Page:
Salesforce Communities are a powerful way to collaborate with external constituents outside your organization. Salesforce provides two flavors of Communities: Customer and Partner Communities Generally speaking, Partner Communities offer far more extensive sharing rights for Salesforce objects.
In this post, I’m going to shed some light on the more limited sharing capabilities in Customer Communities and provide some tips for maximizing those capabilities to get the most out of your subscription. You should familiarize yourself with these sharing capabilities for two reasons:
- To ensure you purchase the right licenses from Salesforce.com (if you have yet to make that decision)
- To understand how to properly configure sharing if you do have Customer Community licenses
Let me first provide a hypothetical scenario for reference as we walk through configuration options:
- You have set up a Customer Community
- Your Community includes the Case object
- A customer-created Case is always assigned to an internal User
- The customer who created a Case is set as the Contact on the Case
- You want all Contacts from the same Account to be able to edit any Case submitted by a colleague
Organization-Wide Defaults do apply to your Customer Community Users. Whether you set an object’s default to Private, Public Read Only, or Public Read/Write, that sharing model will extend to customers. Of course, you’ll still need to provide at least some CRUD level of access to the object for it to be relevant; if a user cannot access an object, a sharing default of Private vs Public Read/Write will have no bearing on that user.
In theory, you could provide Public access for either Cases or Contacts. However, doing that would almost never make sense for an organization. Think about it — you would be providing each of your customers visibility into all Contact and Case records for all of your other customers. Assume your Organization-Wide Default for both objects is Private.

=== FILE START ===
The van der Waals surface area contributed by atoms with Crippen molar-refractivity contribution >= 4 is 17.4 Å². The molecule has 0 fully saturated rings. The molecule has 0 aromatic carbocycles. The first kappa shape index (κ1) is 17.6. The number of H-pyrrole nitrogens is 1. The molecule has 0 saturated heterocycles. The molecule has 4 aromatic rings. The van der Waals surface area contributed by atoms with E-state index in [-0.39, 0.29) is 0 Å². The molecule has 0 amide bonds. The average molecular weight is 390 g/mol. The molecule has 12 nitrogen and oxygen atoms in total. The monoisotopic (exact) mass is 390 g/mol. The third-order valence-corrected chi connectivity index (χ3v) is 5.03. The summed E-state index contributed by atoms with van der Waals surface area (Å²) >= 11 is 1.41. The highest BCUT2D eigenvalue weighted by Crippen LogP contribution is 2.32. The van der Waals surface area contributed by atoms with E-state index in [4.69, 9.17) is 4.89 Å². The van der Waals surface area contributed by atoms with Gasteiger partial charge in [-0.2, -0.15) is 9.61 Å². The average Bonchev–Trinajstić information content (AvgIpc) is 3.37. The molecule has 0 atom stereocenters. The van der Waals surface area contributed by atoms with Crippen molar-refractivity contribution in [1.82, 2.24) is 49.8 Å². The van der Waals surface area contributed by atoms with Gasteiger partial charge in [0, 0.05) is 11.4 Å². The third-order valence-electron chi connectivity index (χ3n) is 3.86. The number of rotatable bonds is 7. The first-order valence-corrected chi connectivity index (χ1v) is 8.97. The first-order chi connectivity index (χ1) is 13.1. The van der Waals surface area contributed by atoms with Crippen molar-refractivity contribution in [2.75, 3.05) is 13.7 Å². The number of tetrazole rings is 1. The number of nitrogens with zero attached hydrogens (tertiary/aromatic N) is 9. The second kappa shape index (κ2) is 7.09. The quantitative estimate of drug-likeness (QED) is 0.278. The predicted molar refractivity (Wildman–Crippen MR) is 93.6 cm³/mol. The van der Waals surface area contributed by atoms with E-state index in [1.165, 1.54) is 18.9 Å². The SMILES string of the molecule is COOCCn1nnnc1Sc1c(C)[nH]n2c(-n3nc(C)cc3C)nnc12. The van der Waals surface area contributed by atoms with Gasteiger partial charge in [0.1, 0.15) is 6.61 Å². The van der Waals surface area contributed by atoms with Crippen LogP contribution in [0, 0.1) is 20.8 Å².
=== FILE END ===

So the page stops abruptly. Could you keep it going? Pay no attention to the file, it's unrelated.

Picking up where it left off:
In your internal org, you can easily create a custom sharing rule based on ownership or defined criteria to extend the ability to view or edit records to additional users or groups of users. This is a available in Partner Communities.
However, you cannot create sharing rules in a Customer Community. Users with Customer Community licenses do not have roles and cannot be added to Public Groups. Take that information and you have an incompatibility between Sharing Rules and your Community Users.
To mitigate the deliberate, but potentially debilitating, gap in the sharing functionality between Customer and Partner Communities, you can create one or more Sharing Sets here: Build > Customize > Communities > Settings > Sharing Sets. Scroll down to the “Sharing Sets” section and click “New”:
The first key piece to understand about how Sharing Sets work is that no more than one Sharing Set can be created for each available profile. You cannot create multiple Sharing Sets that provide different access and apply both to the same profile. Go ahead and set your label and description for your Sharing Set. Next, select one or more profiles for this Sharing Set to apply to.
On to the fun part. Here, you’ll need to select the applicable object. In this case, you’ll want to select Case and move it to “Selected Objects”. Go ahead and click on “Set Up” next to Case and the Access Mapping for that object will appear:
As I stated before, the going assumption is that you want to provide Read/Write access to all of the submitting Contact’s colleagues. To do this, you will want to share the Cases to which all Contacts on the submitting User’s Account has access. In other words, provide access to all Contacts where his/her Account = Case.Account. Here is the configuration:
Here’s a diagram of what this looks like:
Success! You can see that the Sharing Set we created provided Read/Write access to all of John’s colleagues.
This is actually just the first part of Sharing Set functionality. Salesforce.com has also provided the ability to reference related fields via Lookup and Master-Detail fields. Previously, you could only reference fields on the object itself. This ability to traverse related objects increases the sharing capabilities in Customer Communities.